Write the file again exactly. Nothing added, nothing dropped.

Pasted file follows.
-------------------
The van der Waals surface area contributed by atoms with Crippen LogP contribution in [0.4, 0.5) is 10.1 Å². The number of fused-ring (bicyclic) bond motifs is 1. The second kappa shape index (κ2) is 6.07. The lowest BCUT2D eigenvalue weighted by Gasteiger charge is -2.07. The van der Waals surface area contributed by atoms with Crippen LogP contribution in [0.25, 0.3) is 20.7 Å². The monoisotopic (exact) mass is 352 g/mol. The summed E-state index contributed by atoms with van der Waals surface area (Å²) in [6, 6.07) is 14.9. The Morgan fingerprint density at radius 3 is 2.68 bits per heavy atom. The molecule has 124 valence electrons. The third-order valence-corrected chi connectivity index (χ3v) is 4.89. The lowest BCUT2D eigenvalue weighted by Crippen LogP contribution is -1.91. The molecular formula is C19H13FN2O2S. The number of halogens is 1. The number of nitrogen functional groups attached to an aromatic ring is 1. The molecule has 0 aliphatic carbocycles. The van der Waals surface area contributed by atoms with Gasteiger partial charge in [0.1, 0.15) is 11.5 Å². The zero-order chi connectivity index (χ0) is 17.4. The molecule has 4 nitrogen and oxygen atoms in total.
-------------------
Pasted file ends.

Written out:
The van der Waals surface area contributed by atoms with Crippen LogP contribution in [0.4, 0.5) is 10.1 Å². The number of fused-ring (bicyclic) bond motifs is 1. The second kappa shape index (κ2) is 6.07. The lowest BCUT2D eigenvalue weighted by Gasteiger charge is -2.07. The van der Waals surface area contributed by atoms with Crippen LogP contribution in [0.25, 0.3) is 20.7 Å². The monoisotopic (exact) mass is 352 g/mol. The summed E-state index contributed by atoms with van der Waals surface area (Å²) in [6, 6.07) is 14.9. The Morgan fingerprint density at radius 3 is 2.68 bits per heavy atom. The molecule has 124 valence electrons. The third-order valence-corrected chi connectivity index (χ3v) is 4.89. The lowest BCUT2D eigenvalue weighted by Crippen LogP contribution is -1.91. The molecular formula is C19H13FN2O2S. The number of halogens is 1. The number of nitrogen functional groups attached to an aromatic ring is 1. The molecule has 0 aliphatic carbocycles. The van der Waals surface area contributed by atoms with Gasteiger partial charge in [0.1, 0.15) is 11.5 Å². The zero-order chi connectivity index (χ0) is 17.4. The molecule has 4 nitrogen and oxygen atoms in total.